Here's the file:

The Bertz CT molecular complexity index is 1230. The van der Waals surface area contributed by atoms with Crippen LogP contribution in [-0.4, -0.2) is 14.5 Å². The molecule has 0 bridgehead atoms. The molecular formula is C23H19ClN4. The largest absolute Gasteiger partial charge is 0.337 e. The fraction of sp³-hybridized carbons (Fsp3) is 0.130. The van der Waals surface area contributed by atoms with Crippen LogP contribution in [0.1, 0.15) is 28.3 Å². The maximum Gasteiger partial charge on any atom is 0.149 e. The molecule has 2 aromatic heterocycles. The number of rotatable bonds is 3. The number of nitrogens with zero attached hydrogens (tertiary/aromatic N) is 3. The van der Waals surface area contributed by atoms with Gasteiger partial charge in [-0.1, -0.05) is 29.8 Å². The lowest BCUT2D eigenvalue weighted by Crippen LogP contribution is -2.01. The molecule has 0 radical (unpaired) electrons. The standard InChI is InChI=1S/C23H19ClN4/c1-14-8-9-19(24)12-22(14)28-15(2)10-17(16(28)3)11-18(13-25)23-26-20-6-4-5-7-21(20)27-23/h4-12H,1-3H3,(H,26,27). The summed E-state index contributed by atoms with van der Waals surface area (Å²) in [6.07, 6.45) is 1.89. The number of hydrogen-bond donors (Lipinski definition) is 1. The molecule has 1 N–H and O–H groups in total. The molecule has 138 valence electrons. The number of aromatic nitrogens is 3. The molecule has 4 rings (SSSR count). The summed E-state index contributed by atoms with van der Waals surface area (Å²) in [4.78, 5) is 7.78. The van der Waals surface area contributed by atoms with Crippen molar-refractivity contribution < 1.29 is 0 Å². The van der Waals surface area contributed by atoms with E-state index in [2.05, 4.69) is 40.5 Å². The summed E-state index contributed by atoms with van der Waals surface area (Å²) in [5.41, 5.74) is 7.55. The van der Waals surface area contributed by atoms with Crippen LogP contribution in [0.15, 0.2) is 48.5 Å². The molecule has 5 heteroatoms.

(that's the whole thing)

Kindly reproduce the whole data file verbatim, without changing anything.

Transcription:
The Bertz CT molecular complexity index is 1230. The van der Waals surface area contributed by atoms with Crippen LogP contribution in [-0.4, -0.2) is 14.5 Å². The molecule has 0 bridgehead atoms. The molecular formula is C23H19ClN4. The largest absolute Gasteiger partial charge is 0.337 e. The fraction of sp³-hybridized carbons (Fsp3) is 0.130. The van der Waals surface area contributed by atoms with Crippen LogP contribution in [0.1, 0.15) is 28.3 Å². The maximum Gasteiger partial charge on any atom is 0.149 e. The molecule has 2 aromatic heterocycles. The number of rotatable bonds is 3. The number of nitrogens with zero attached hydrogens (tertiary/aromatic N) is 3. The van der Waals surface area contributed by atoms with Gasteiger partial charge in [-0.1, -0.05) is 29.8 Å². The lowest BCUT2D eigenvalue weighted by Crippen LogP contribution is -2.01. The molecule has 0 radical (unpaired) electrons. The standard InChI is InChI=1S/C23H19ClN4/c1-14-8-9-19(24)12-22(14)28-15(2)10-17(16(28)3)11-18(13-25)23-26-20-6-4-5-7-21(20)27-23/h4-12H,1-3H3,(H,26,27). The summed E-state index contributed by atoms with van der Waals surface area (Å²) in [6.07, 6.45) is 1.89. The number of hydrogen-bond donors (Lipinski definition) is 1. The molecule has 1 N–H and O–H groups in total. The molecule has 138 valence electrons. The number of aromatic nitrogens is 3. The molecule has 4 rings (SSSR count). The summed E-state index contributed by atoms with van der Waals surface area (Å²) in [4.78, 5) is 7.78. The van der Waals surface area contributed by atoms with Crippen molar-refractivity contribution < 1.29 is 0 Å². The van der Waals surface area contributed by atoms with E-state index in [2.05, 4.69) is 40.5 Å². The summed E-state index contributed by atoms with van der Waals surface area (Å²) in [5.41, 5.74) is 7.55. The van der Waals surface area contributed by atoms with Crippen LogP contribution in [0.15, 0.2) is 48.5 Å². The molecule has 5 heteroatoms.